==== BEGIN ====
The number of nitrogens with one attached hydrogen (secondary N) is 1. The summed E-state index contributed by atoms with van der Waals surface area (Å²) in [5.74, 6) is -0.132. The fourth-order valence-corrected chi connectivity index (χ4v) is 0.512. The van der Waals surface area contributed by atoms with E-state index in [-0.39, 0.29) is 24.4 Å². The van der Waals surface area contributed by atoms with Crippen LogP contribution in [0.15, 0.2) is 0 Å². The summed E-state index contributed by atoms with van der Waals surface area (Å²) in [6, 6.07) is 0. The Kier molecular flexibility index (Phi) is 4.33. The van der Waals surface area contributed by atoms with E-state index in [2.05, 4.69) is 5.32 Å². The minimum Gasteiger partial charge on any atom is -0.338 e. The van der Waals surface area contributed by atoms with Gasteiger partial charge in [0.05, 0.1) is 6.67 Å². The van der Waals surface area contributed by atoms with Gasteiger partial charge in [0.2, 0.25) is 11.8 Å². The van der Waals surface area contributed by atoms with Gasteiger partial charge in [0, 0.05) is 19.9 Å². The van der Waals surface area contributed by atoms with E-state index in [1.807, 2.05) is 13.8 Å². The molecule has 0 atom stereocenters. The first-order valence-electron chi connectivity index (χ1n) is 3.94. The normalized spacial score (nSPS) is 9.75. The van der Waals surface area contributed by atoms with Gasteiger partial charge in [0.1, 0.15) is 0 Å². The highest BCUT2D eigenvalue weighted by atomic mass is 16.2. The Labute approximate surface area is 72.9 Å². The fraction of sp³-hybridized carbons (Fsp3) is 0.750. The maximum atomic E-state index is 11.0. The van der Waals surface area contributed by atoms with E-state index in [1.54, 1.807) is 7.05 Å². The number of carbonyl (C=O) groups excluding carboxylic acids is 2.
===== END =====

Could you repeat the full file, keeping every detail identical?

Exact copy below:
The number of nitrogens with one attached hydrogen (secondary N) is 1. The summed E-state index contributed by atoms with van der Waals surface area (Å²) in [5.74, 6) is -0.132. The fourth-order valence-corrected chi connectivity index (χ4v) is 0.512. The van der Waals surface area contributed by atoms with E-state index in [-0.39, 0.29) is 24.4 Å². The van der Waals surface area contributed by atoms with Crippen LogP contribution in [0.15, 0.2) is 0 Å². The summed E-state index contributed by atoms with van der Waals surface area (Å²) in [6, 6.07) is 0. The Kier molecular flexibility index (Phi) is 4.33. The van der Waals surface area contributed by atoms with E-state index in [2.05, 4.69) is 5.32 Å². The minimum Gasteiger partial charge on any atom is -0.338 e. The van der Waals surface area contributed by atoms with Gasteiger partial charge in [0.05, 0.1) is 6.67 Å². The van der Waals surface area contributed by atoms with Gasteiger partial charge in [0.2, 0.25) is 11.8 Å². The van der Waals surface area contributed by atoms with Gasteiger partial charge in [0, 0.05) is 19.9 Å². The van der Waals surface area contributed by atoms with E-state index in [1.807, 2.05) is 13.8 Å². The molecule has 0 atom stereocenters. The first-order valence-electron chi connectivity index (χ1n) is 3.94. The normalized spacial score (nSPS) is 9.75. The van der Waals surface area contributed by atoms with Gasteiger partial charge in [0.1, 0.15) is 0 Å². The highest BCUT2D eigenvalue weighted by atomic mass is 16.2. The Labute approximate surface area is 72.9 Å². The fraction of sp³-hybridized carbons (Fsp3) is 0.750. The maximum atomic E-state index is 11.0. The van der Waals surface area contributed by atoms with E-state index in [1.54, 1.807) is 7.05 Å². The number of carbonyl (C=O) groups excluding carboxylic acids is 2.